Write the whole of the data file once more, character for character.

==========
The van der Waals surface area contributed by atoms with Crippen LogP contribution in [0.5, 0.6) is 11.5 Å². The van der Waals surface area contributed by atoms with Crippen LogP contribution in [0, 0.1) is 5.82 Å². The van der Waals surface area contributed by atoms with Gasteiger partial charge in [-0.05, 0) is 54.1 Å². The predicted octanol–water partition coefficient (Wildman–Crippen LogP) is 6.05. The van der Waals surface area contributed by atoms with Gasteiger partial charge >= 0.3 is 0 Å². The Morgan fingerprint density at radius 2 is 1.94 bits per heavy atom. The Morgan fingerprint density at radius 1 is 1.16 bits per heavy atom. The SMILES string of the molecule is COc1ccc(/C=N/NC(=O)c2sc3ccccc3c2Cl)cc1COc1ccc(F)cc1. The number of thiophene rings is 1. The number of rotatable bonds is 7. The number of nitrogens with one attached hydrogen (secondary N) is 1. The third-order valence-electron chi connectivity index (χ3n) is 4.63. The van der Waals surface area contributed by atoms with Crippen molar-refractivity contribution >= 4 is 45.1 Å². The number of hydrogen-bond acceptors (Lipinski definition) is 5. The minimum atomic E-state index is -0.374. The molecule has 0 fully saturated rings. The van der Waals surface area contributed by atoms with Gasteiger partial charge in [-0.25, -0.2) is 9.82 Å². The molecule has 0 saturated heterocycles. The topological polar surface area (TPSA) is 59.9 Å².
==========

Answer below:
The van der Waals surface area contributed by atoms with Crippen LogP contribution in [0.5, 0.6) is 11.5 Å². The van der Waals surface area contributed by atoms with Crippen LogP contribution in [0, 0.1) is 5.82 Å². The van der Waals surface area contributed by atoms with Gasteiger partial charge in [-0.05, 0) is 54.1 Å². The predicted octanol–water partition coefficient (Wildman–Crippen LogP) is 6.05. The van der Waals surface area contributed by atoms with Gasteiger partial charge >= 0.3 is 0 Å². The Morgan fingerprint density at radius 2 is 1.94 bits per heavy atom. The Morgan fingerprint density at radius 1 is 1.16 bits per heavy atom. The SMILES string of the molecule is COc1ccc(/C=N/NC(=O)c2sc3ccccc3c2Cl)cc1COc1ccc(F)cc1. The number of thiophene rings is 1. The number of rotatable bonds is 7. The number of nitrogens with one attached hydrogen (secondary N) is 1. The third-order valence-electron chi connectivity index (χ3n) is 4.63. The van der Waals surface area contributed by atoms with Crippen molar-refractivity contribution >= 4 is 45.1 Å². The number of hydrogen-bond acceptors (Lipinski definition) is 5. The minimum atomic E-state index is -0.374. The molecule has 0 fully saturated rings. The van der Waals surface area contributed by atoms with Gasteiger partial charge in [-0.25, -0.2) is 9.82 Å². The molecule has 0 saturated heterocycles. The topological polar surface area (TPSA) is 59.9 Å².